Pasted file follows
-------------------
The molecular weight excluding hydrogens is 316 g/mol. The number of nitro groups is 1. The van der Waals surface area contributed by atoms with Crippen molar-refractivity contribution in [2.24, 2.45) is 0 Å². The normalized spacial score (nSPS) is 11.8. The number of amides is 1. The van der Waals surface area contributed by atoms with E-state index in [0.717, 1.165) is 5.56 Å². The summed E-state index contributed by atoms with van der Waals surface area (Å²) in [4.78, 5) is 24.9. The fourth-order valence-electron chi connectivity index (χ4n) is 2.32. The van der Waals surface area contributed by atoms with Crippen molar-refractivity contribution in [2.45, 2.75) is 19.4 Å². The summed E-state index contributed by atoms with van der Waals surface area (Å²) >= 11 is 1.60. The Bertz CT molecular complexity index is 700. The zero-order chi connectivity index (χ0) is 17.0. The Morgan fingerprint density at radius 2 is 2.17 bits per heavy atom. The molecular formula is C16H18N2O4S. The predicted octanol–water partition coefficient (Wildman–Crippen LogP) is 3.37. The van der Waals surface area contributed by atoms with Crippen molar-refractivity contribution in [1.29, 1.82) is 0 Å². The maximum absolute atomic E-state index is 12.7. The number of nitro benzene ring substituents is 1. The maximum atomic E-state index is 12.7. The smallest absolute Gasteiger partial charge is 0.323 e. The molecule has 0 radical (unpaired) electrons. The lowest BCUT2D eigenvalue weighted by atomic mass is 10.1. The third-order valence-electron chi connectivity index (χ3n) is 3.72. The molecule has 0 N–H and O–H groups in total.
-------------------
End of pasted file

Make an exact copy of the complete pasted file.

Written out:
The molecular weight excluding hydrogens is 316 g/mol. The number of nitro groups is 1. The van der Waals surface area contributed by atoms with Crippen molar-refractivity contribution in [2.24, 2.45) is 0 Å². The normalized spacial score (nSPS) is 11.8. The number of amides is 1. The van der Waals surface area contributed by atoms with E-state index in [0.717, 1.165) is 5.56 Å². The summed E-state index contributed by atoms with van der Waals surface area (Å²) in [4.78, 5) is 24.9. The fourth-order valence-electron chi connectivity index (χ4n) is 2.32. The van der Waals surface area contributed by atoms with Crippen molar-refractivity contribution in [2.45, 2.75) is 19.4 Å². The summed E-state index contributed by atoms with van der Waals surface area (Å²) >= 11 is 1.60. The Bertz CT molecular complexity index is 700. The zero-order chi connectivity index (χ0) is 17.0. The Morgan fingerprint density at radius 2 is 2.17 bits per heavy atom. The molecular formula is C16H18N2O4S. The predicted octanol–water partition coefficient (Wildman–Crippen LogP) is 3.37. The van der Waals surface area contributed by atoms with Crippen molar-refractivity contribution in [1.29, 1.82) is 0 Å². The maximum absolute atomic E-state index is 12.7. The number of nitro benzene ring substituents is 1. The maximum atomic E-state index is 12.7. The smallest absolute Gasteiger partial charge is 0.323 e. The molecule has 0 radical (unpaired) electrons. The lowest BCUT2D eigenvalue weighted by atomic mass is 10.1. The third-order valence-electron chi connectivity index (χ3n) is 3.72. The molecule has 0 N–H and O–H groups in total.